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Grandma didn't pay taxes. Now her house is focus of property rights test case

Saul Loeb
AFP via Getty Images

The U.S. Supreme Court hears arguments Wednesday in the case of a 94-year-old Minneapolis woman whose condominium was seized by Hennepin County for failure to pay property taxes. At issue is the way at least a dozen states handle the sale of homes to pay off overdue taxes.

Geraldine Tyler bought her condo in Minneapolis in 1999 and lived there until 2010, when at age 81 she moved to a senior assisted-living center at the urging of her children. After that, she stopped paying taxes on the condo, which she still owned. Tyler does not dispute that the county repeatedly notified her that she risked losing the condo if she didn't pay up. By 2015, she owed $15,000 in unpaid taxes, interest and fees.

The county took possession of the property under state law and sold the condo at auction for $40,000. But like at least a dozen other states, it did not pay Tyler the surplus $25,000 from the sale.

Represented by the Pacific Legal Foundation, Tyler subsequently went to court, contending that by keeping the excess, the county had unconstitutionally taken her property.

"We call that home equity theft because it's essentially legalized government theft," lawyer Christina Martin of the Pacific Legal Foundation says.

Martin concedes that the county had the right to take Tyler's property for nonpayment of taxes but argues that "when the government takes more than it's owed, that's ultimately wrong, and we believe it's unconstitutional" — unconstitutional, she says, because it is a taking of property without just compensation.

The county's view

But the county tells a very different story about the seizure of Tyler's home.

"The county doesn't make a profit," its lawyer Rebecca Holschuh says. "The county doesn't even break even through its administration of the tax forfeiture laws."

Holschuh notes that there are a variety of ways that homeowners can avoid forfeiture. The state has a payment plan that allows people to pay what they owe over a 10-year period. And for seniors like Tyler, there's a program allowing them to pay no more than 3% of their annual income.

Holschuh says that the county really would rather not be a default realtor. It doesn't want abandoned homes, which bring down property values, and it doesn't want to spend money to make a property sellable.

"And really, if somebody wants to pull their equity out of property, the best way for them to do that is to sell the property themselves," Holschuh said.

She notes that's why the state gives homeowners five years before forfeiture — to refinance their homes and pay back taxes, enter into a tax payment plan, or sell the home and reap the profit. Indeed, the county asserts that Tyler had no equity in the home at the time of the forfeiture because she owed $48,000 on her mortgage and more than $11,000 in homeowner's association fees, debts that were canceled under state law when the state declared her home forfeited for taxes.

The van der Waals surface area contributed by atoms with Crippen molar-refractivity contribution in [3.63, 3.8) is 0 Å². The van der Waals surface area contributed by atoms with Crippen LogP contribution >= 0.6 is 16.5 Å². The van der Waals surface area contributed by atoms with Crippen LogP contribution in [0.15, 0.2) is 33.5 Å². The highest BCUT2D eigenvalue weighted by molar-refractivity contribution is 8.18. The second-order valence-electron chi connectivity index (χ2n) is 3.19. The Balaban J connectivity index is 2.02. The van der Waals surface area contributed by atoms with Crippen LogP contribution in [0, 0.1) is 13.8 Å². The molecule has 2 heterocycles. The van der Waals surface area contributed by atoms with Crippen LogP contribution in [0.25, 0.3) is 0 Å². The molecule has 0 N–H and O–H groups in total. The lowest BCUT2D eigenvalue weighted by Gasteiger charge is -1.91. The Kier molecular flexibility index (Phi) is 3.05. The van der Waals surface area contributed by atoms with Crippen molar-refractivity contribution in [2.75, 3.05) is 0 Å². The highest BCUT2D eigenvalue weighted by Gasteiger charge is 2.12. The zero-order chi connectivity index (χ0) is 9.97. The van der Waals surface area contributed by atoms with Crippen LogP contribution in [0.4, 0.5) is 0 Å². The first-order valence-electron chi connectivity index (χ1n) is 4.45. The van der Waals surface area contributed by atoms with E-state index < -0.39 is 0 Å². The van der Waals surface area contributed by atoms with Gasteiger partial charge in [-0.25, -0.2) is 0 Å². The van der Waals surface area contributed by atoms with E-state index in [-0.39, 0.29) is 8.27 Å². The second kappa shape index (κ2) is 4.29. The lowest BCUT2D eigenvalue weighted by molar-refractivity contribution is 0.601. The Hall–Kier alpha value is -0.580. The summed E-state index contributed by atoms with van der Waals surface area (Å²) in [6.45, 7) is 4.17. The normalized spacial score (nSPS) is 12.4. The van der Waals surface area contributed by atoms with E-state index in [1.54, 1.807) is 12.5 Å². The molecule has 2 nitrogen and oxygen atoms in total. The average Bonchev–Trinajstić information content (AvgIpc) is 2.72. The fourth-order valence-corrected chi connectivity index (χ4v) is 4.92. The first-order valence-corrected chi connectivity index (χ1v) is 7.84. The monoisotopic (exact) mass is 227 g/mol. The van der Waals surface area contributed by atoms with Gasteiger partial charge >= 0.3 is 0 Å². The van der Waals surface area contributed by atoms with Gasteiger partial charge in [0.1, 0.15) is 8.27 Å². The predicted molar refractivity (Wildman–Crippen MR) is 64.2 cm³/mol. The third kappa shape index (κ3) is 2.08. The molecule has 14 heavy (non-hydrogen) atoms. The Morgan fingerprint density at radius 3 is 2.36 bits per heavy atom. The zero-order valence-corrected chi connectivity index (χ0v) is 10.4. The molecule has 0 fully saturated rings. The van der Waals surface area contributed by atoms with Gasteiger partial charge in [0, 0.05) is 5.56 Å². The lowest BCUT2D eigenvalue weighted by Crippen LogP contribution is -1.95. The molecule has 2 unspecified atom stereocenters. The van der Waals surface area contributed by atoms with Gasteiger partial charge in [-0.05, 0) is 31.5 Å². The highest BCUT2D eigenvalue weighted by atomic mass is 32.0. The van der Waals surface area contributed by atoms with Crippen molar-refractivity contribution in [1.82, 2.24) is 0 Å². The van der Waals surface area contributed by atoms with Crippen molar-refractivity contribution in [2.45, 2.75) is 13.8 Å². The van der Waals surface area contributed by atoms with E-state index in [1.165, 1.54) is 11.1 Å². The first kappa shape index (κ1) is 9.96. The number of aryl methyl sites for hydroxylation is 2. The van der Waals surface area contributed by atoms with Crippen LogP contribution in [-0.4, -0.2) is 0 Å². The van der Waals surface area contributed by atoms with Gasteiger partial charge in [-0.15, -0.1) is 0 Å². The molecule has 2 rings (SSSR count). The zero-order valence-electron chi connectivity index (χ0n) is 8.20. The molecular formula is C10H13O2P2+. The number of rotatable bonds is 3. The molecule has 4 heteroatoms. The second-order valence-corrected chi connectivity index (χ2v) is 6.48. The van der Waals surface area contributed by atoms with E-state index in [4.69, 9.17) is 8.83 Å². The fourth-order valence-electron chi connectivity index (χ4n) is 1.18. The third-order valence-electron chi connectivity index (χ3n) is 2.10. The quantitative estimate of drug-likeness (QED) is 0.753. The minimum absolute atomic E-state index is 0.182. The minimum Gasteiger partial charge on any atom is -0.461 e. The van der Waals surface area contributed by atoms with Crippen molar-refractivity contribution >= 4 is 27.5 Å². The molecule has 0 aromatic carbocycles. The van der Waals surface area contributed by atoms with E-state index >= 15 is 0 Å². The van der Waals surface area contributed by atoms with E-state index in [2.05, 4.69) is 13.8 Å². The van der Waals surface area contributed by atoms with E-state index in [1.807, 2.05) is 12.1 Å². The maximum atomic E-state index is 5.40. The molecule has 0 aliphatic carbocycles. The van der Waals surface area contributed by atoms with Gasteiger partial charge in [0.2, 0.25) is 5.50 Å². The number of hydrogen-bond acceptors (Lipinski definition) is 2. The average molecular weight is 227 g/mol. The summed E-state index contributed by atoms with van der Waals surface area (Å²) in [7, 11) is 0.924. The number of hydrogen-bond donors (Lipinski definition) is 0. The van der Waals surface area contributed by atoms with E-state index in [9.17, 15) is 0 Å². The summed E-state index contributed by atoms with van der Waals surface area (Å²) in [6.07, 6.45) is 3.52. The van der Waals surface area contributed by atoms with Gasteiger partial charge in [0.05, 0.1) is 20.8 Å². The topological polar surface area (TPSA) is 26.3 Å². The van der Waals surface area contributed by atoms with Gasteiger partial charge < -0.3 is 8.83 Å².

"This is really a remedy of last resort in which the title transfers to the state by default," Holschuh said.

"It's a roller coaster ride"

Whoever is right, nobody disputes that losing a home can be devastating for families. And homeowners do tell some horrible tales elsewhere in the country.

Tawana Hall and her husband moved out of Detroit to Southfield, Mich., bought a rundown house and began fixing it up. But the couple fell behind on tax payments, enrolled in a tax payment plan and then fell behind again. The city subsequently took possession of the home and sold it to a developer for $1, who later sold it for $300,000.

"It's a roller coaster ride," Hall said. "You put a lot into it. And it was supposed to be our forever home and our children's home ... to have to uproot and move back into the city ... it was a lot and, you know, it's just overwhelming."

The people most often harmed by these property forfeitures for back taxes are the "elderly, sick, or the vulnerable and unsophisticated," according to Martin, the lawyer for the Pacific Legal Foundation.

That said, this is the first time the Supreme Court has directly considered whether a property tax forfeiture, something the court has long upheld, can be considered a taking under the Constitution. If it is, that poses other questions: Would the county have to maximize the sale price, not just put the property up for public auction? What if nobody wanted to buy the property at the higher price? What if there were competing claims on the property?

County and local government associations have filed briefs contending that such a system would add to urban blight while crippling local government property tax collection, the very system that finances local schools, fire and police protection, safe drinking water and much more.

But the current conservative court has been very sympathetic to property rights claims, so it may well be sympathetic to Tyler's argument, too.

A decision in the case is expected by summer.

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Nina Totenberg is NPR's award-winning legal affairs correspondent. Her reports air regularly on NPR's critically acclaimed newsmagazines All Things Considered, Morning Edition, and Weekend Edition.